The state is now the most racially diverse on the East Coast, according to census data. But segregation and inequality complicate the picture.
By Elliott Davis Jr.
Nov. 8, 2021, at 7:30 a.m
A woman walks past a mural in the Charles Village neighborhood of Baltimore, Maryland, on Oct. 14, 2020.(BRENDAN SMIALOWSKI/AFP/GETTY IMAGES)
When one considers the most racially and ethnically diverse states in the U.S., states such as California, Hawaii and Texas likely come to mind. The data backs this up: All three rank in the top 10 for the U.S. Census Bureau's diversity metric, according to 2020 census data released in August.
But there's another state that might surprise you: Maryland. Not only does the state rank No. 4 overall for diversity, but it saw the biggest increase – a bump of nearly seven percentage points from 2010 to 2020 – among the top 10, according to data provided by the bureau. It's also now the most diverse state on the East Coast.
The data from the decennial census shows that Maryland is a very ethnically and racially diverse state – and has become much more so in the past decade. But analysts and demographers say that issues there persist when it comes to inclusivity and equality, and warn against assigning too much weight to data whose methodology has been adjusted over time.
"This is still a very highly segregated state," says Janelle Wong, a professor of American Studies and Asian American Studies at the University of Maryland. "I think that's worth us all paying attention to."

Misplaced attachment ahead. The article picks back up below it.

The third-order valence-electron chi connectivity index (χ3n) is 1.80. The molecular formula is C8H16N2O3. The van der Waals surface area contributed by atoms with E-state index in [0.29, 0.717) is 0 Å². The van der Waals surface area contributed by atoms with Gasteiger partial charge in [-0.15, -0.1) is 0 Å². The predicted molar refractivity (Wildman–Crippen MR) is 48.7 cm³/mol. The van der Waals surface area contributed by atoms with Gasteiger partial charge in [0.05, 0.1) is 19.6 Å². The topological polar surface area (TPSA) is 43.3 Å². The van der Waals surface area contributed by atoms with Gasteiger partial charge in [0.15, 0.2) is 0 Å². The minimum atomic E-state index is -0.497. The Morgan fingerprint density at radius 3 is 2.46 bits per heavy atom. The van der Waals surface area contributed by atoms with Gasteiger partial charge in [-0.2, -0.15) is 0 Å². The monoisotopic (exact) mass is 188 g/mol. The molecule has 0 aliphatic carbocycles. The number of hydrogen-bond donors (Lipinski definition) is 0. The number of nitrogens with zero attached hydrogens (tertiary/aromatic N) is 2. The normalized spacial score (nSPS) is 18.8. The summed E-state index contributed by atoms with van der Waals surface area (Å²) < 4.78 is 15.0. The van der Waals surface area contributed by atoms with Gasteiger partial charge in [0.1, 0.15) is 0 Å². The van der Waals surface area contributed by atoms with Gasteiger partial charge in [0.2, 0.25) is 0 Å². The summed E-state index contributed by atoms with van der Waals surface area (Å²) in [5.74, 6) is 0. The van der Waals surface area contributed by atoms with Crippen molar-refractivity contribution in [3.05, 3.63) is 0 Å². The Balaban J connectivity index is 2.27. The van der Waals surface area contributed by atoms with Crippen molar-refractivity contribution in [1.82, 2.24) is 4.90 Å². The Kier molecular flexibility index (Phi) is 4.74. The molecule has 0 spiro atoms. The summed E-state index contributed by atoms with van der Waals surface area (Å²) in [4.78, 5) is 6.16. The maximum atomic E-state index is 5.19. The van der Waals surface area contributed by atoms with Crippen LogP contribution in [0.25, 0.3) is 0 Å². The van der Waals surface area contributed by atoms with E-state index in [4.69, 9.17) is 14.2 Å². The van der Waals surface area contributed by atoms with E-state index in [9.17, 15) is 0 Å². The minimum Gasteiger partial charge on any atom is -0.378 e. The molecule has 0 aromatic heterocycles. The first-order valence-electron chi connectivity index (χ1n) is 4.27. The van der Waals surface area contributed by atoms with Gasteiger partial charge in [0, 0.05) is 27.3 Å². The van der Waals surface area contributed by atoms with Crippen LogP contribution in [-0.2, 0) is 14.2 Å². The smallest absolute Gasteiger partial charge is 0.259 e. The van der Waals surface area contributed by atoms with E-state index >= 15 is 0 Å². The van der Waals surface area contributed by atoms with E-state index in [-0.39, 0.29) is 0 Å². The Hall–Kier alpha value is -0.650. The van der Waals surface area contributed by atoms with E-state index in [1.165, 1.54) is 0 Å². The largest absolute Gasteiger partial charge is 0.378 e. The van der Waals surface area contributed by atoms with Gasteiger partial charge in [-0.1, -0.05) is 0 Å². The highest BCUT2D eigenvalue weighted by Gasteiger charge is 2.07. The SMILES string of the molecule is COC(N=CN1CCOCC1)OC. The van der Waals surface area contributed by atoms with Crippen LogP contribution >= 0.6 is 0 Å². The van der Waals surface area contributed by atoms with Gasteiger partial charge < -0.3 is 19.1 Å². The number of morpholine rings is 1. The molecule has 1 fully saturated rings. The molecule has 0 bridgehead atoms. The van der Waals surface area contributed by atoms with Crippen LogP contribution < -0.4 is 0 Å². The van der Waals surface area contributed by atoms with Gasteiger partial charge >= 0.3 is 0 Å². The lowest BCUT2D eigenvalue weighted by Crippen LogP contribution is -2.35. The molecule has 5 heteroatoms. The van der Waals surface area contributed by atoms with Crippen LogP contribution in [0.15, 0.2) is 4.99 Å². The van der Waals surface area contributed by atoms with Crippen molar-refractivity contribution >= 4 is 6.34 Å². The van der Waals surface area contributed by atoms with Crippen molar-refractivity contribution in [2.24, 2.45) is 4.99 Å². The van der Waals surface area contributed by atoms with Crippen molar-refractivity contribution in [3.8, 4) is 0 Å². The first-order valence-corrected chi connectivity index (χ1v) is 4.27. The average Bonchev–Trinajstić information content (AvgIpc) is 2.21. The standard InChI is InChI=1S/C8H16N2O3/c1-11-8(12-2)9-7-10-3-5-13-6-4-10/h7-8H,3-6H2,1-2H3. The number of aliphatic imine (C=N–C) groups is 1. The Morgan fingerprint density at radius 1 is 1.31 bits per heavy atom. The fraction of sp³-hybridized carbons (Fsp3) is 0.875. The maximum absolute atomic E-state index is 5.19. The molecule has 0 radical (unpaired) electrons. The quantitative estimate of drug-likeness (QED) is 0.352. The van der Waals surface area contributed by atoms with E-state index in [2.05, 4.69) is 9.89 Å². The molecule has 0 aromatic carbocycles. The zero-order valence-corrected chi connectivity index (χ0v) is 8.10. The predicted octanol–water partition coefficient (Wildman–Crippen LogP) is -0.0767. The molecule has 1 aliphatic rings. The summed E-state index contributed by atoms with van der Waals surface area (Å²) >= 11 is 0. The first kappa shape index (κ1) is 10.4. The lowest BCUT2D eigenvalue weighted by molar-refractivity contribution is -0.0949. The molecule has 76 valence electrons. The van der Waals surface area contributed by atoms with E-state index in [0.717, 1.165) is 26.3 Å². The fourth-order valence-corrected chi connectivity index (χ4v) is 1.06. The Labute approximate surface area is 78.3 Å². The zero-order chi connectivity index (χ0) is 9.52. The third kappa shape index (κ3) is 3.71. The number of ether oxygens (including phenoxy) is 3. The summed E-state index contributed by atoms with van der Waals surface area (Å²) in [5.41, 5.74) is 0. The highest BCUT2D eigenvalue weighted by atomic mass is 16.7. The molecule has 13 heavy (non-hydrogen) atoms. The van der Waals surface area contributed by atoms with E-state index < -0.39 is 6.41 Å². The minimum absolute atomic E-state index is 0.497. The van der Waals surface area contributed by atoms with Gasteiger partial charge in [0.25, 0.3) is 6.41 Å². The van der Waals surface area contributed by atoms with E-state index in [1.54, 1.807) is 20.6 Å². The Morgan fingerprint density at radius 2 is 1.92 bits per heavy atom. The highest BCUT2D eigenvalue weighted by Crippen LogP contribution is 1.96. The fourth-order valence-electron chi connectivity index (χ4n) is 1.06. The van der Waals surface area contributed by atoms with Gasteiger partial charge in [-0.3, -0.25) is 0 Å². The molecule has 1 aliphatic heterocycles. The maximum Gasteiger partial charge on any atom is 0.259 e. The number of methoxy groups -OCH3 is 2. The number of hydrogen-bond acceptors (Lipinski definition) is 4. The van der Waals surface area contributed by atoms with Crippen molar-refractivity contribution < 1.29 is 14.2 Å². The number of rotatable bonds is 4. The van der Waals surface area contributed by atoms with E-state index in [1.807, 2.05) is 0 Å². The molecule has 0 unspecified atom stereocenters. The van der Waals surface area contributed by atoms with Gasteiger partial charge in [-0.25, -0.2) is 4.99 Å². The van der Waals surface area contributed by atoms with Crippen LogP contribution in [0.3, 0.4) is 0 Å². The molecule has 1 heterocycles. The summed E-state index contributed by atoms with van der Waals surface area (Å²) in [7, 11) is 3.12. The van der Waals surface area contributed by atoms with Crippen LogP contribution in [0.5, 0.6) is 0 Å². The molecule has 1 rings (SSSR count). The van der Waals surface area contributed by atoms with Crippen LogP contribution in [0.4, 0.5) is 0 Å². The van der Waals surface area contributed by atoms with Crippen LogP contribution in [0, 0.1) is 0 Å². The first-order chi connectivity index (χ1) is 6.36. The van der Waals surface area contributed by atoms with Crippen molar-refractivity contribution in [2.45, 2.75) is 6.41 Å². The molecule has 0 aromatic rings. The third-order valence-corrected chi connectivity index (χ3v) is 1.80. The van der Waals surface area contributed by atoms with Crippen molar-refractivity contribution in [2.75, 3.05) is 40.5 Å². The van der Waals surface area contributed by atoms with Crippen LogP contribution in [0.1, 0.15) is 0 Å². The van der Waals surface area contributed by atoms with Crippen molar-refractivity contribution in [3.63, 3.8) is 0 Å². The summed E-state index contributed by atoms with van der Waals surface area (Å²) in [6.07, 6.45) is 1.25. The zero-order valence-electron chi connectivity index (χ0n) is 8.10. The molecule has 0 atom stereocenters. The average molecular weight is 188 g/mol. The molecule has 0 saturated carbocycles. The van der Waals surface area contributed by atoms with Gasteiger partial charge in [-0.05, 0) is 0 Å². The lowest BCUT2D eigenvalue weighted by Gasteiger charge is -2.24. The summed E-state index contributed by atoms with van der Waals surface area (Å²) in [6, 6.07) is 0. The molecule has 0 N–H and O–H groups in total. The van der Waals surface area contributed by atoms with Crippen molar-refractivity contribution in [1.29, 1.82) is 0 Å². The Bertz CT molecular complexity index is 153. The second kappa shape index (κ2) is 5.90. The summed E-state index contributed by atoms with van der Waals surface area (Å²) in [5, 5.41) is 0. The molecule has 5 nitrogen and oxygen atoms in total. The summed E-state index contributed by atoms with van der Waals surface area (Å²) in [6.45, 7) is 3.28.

The bureau's Diversity Index measures the probability – between 0 and 1, translated as a percentage – that two people chosen randomly will be from different races and ethnicities. Numbers close to 100% mean that nearly everyone in a population has different racial and ethnic characteristics.
The nation as a whole became much more diverse between 2010 and 2020, rising from about 55% to 61%, according to visualized census data. Maryland experienced similarly large growth in that timespan, going from about 60% to over 67%.
Maryland's big diversity increase was driven by growth among its smaller racial or ethnic groups, according to Eric Jensen, the bureau's senior technical expert for demographic analysis. For example, Maryland's multiracial, non-Hispanic population doubled (2.2% to 4.4%) from 2010 to 2020. Its Asian alone, non-Hispanic population also saw a moderate increase, from 5.5% to 6.8%.
Also crucial to the changing makeup of the state's diversity, the white population in Maryland shrunk below 50% in 2020 after it accounted for nearly 55% of the state's population in 2010. The Black or African American population – the second-largest group in the state by a wide margin – stayed about the same (29.1%) between 2010 and 2020.
The state's Hispanic or Latino population – the third-largest share – rose nearly four percentage points in a decade's span, from 8.2% to 11.8%.